Four sources with inside information said that the Four Arab countries that imposed blockade on Qatar have told the United States that US companies doing business with them would not be punished for also working with Doha.
Foreign firms have become increasingly cautious on their cross border dealings over concerns they could fall foul of the region’s biggest diplomatic crisis in years.
The Arab quartet sent a letter to US Secretary of State Rex Tillerson in July telling him that US companies would not be discriminated against as part of the blockade, according to sources with knowledge of the letter.
The European Union has also been given similar “official … verbal assurances” by the UAE, the EU Delegation to the UAE told Reuters.
In the letter to Tillerson, the four countries said that they valued and intended to maintain their relationships with US companies and that those ties would not be affected by the blockade, according to a source who has seen the letter.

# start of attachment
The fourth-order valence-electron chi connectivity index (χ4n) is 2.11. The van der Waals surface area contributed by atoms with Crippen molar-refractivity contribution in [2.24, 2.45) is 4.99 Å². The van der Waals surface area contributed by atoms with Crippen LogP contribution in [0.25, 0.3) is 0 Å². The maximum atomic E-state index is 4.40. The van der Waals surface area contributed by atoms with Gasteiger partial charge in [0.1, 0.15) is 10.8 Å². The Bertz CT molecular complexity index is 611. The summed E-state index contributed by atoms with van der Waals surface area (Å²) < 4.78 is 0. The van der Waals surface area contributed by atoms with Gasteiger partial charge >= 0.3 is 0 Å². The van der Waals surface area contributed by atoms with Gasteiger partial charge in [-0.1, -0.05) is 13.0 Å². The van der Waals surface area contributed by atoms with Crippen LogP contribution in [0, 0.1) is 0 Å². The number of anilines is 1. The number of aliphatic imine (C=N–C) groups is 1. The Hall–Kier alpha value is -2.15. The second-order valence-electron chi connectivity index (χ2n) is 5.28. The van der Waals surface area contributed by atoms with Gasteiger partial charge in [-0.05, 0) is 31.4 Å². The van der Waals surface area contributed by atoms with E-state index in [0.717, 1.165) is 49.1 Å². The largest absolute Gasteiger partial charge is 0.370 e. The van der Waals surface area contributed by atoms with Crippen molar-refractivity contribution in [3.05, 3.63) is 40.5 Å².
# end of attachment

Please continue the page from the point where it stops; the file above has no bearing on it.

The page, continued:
The US Embassy in Abu Dhabi declined to comment on the letter. The four Arab states did not immediately respond to Reuters questions on the letter.
Foreign Affairs Anwar Gargash, UAE Minister of State for said on July 17 that the UAE would not ask foreign companies to choose between doing business with it or Qatar.
That followed comments from UAE Ambassador to Russia Omar Ghobash to Britain’s Guardian newspaper on June 28 that companies could be made to choose between the countries as part of new sanctions on Qatar.
Top US companies have large investments in countries on both sides of the dispute and there are big contracts to be won in wealthy Saudi Arabia, the UAE and Qatar.
The US has a lot to gain in the middle-east already siphoning off Saudi Arabia with a business deals worth tens of billions of dollars with US companies during US President Donald Trump’s visit to Riyadh.
Just this May State-owned airlines in the UAE and Qatar are leading customers of US planemaker Boeing, and Doha, which will host the 2022 World Cup, is seeking partners to take part in a huge expansion of its gas production.
Some companies have even taken measures to restructure their Middle East operations so that Qatar no longer reports to their regional headquarters, often located in Dubai, in a bid to avoid any conflict.
One of the sources said that there have been no known incidents of a US company being discriminated against by the four Arab countries because of the dispute with Qatar so far and the official statement solidifies the Arab bloc’s intentions.